Standing at the door I noticed the physical distance between them. The atmosphere felt tense as she stood at the motel door and he stood at the back of the room, looking the other way.They were there for a brief reprieve from homeless. Her name was Ricki* and the man was her husband, Andrew.* They had moved off the streets and into the room, just for one night.  That was all they could afford.  She talked about the pressure that their life put on them and admitted that they had been fighting when I knocked on the door.

While Ricki and I talked, Andrew stayed on the far side of the room, as far away from us as he could be. He was trying to put his belt into his jeans and was struggling with that simple act, spinning in a circle while sliding the belt into the loops.I tried to pull him into the conversation, but Ricki looked at me and said Andrew wasn’t going to respond to me. She said it was ok if I just  connected with her. She was bright, articulate and attractive, even under the obvious wear and grime of the streets. When I asked about work, knowing that for many, even a low-paying job is the difference between being on the street or in a motel room. An accident had led to having a metal plate in Andrew’s head, leaving him just handicapped enough that employers couldn’t rely on him. Leaving his trade of painting unmarketable.I encouraged her as best I could, gave her some food and told her about a few resources. There was no quick fix. I had talked about Jesus and asked, as we most always do, if I could pray with them. She was eager to receive prayer.Andrew remained on the other side of the room, belt now on, facing away. Tension still hung in the air. But when she asked, he walked across the room to join us in prayer. I took her hand and his and encouraged them to hold hands with each other. They did, standing as far apart as they could, arms stretched out. Not surprising given the fight they had been having; a tense little prayer circle.Then I prayed. I prayed that they would know Jesus was with them. That he would lift their discouragement; that he would open the right doors for work; that they would be able to resist temptation; that they could find permanent lodging.

But I prayed specifically and passionately that they would face their challenges together, that they would love and forgive the other and be united. I prayed that Jesus would draw them together. My eyes were half-open and I noticed that the longer I prayed, the more they leaned together. As I prayed that Jesus would unite them, I could see both of them visibly relax and lean even closer together.When I ended the prayer I had disappeared, at least as far as Ricki and Andrew were concerned. Their leaning together became a lunge as they both asked for and gave forgiveness. Their lunge became a full embrace and a passionate kiss.I decided that before it got too embarrassing, “I should leave…” Quietly saying good-bye, I walked outside. Standing there, I knew I had witnessed something powerful and important.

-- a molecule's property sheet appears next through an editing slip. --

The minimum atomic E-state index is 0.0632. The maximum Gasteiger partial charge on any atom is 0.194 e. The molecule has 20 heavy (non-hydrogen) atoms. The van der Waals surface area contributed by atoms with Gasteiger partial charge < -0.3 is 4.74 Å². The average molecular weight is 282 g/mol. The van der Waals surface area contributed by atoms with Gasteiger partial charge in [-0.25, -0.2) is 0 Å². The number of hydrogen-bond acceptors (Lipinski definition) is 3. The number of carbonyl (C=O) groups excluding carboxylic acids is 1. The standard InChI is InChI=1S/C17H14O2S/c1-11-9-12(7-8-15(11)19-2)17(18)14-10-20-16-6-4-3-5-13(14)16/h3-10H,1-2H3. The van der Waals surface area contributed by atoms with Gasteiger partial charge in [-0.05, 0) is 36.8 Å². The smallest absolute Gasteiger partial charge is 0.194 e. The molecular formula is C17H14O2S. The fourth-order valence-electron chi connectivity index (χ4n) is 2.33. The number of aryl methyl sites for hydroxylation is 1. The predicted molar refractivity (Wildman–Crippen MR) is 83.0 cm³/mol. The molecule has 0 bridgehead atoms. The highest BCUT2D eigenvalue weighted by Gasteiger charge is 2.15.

There are many lessons here, but this is the most important: Jesus’ presence changes people and relationships in a way no-one and nothing else can. The simple act of inviting Jesus’ presence into our circle turned animosity into intimacy.  Jesus caused them to lean together; while their challenges didn’t disappear, they could face them together, strengthened by the presence of Jesus.The first lesson leads to a second: Central to our work on East Colfax is simply inviting the presence of Jesus into troubled situations. We do many other things to help, aid and encourage people, but Jesus’ presence is the heart of it all. So we pray for that as often and fully as we can.

Sometimes we see the fruit of that clearly, like watching Ricki and Andrew lean together.Pray for…Ricki and Andrew that they have stayed close to each other and that they are inviting Jesus into their situation as well. And pray that we will run into them again. Pray for…the presence of Jesus to be real and powerful here on Colfax, and also where you live your life.